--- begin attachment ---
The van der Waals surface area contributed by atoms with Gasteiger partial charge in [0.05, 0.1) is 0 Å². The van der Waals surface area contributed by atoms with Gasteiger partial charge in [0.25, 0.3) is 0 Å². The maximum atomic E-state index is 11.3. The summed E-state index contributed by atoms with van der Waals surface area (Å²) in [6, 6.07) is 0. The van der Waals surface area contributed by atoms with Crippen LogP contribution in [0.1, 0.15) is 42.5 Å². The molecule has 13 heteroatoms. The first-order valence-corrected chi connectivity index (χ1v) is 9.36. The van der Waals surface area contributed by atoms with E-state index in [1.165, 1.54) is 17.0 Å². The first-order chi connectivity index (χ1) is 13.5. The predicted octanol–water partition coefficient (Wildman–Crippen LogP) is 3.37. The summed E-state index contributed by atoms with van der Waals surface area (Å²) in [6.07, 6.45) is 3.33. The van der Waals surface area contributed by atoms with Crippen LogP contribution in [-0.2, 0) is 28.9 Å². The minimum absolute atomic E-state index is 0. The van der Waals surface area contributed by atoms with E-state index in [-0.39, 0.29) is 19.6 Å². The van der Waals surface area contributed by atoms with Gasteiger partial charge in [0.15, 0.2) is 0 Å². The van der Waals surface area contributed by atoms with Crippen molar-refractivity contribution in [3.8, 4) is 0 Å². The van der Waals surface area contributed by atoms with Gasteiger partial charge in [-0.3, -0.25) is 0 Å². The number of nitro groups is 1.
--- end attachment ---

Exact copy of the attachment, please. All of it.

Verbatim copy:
The van der Waals surface area contributed by atoms with Gasteiger partial charge in [0.05, 0.1) is 0 Å². The van der Waals surface area contributed by atoms with Gasteiger partial charge in [0.25, 0.3) is 0 Å². The maximum atomic E-state index is 11.3. The summed E-state index contributed by atoms with van der Waals surface area (Å²) in [6, 6.07) is 0. The van der Waals surface area contributed by atoms with Crippen LogP contribution in [0.1, 0.15) is 42.5 Å². The molecule has 13 heteroatoms. The first-order valence-corrected chi connectivity index (χ1v) is 9.36. The van der Waals surface area contributed by atoms with E-state index in [1.165, 1.54) is 17.0 Å². The first-order chi connectivity index (χ1) is 13.5. The predicted octanol–water partition coefficient (Wildman–Crippen LogP) is 3.37. The summed E-state index contributed by atoms with van der Waals surface area (Å²) in [6.07, 6.45) is 3.33. The van der Waals surface area contributed by atoms with Crippen LogP contribution in [-0.2, 0) is 28.9 Å². The minimum absolute atomic E-state index is 0. The van der Waals surface area contributed by atoms with E-state index in [-0.39, 0.29) is 19.6 Å². The van der Waals surface area contributed by atoms with Gasteiger partial charge in [0.15, 0.2) is 0 Å². The van der Waals surface area contributed by atoms with Crippen molar-refractivity contribution in [3.8, 4) is 0 Å². The van der Waals surface area contributed by atoms with Gasteiger partial charge in [-0.3, -0.25) is 0 Å². The number of nitro groups is 1.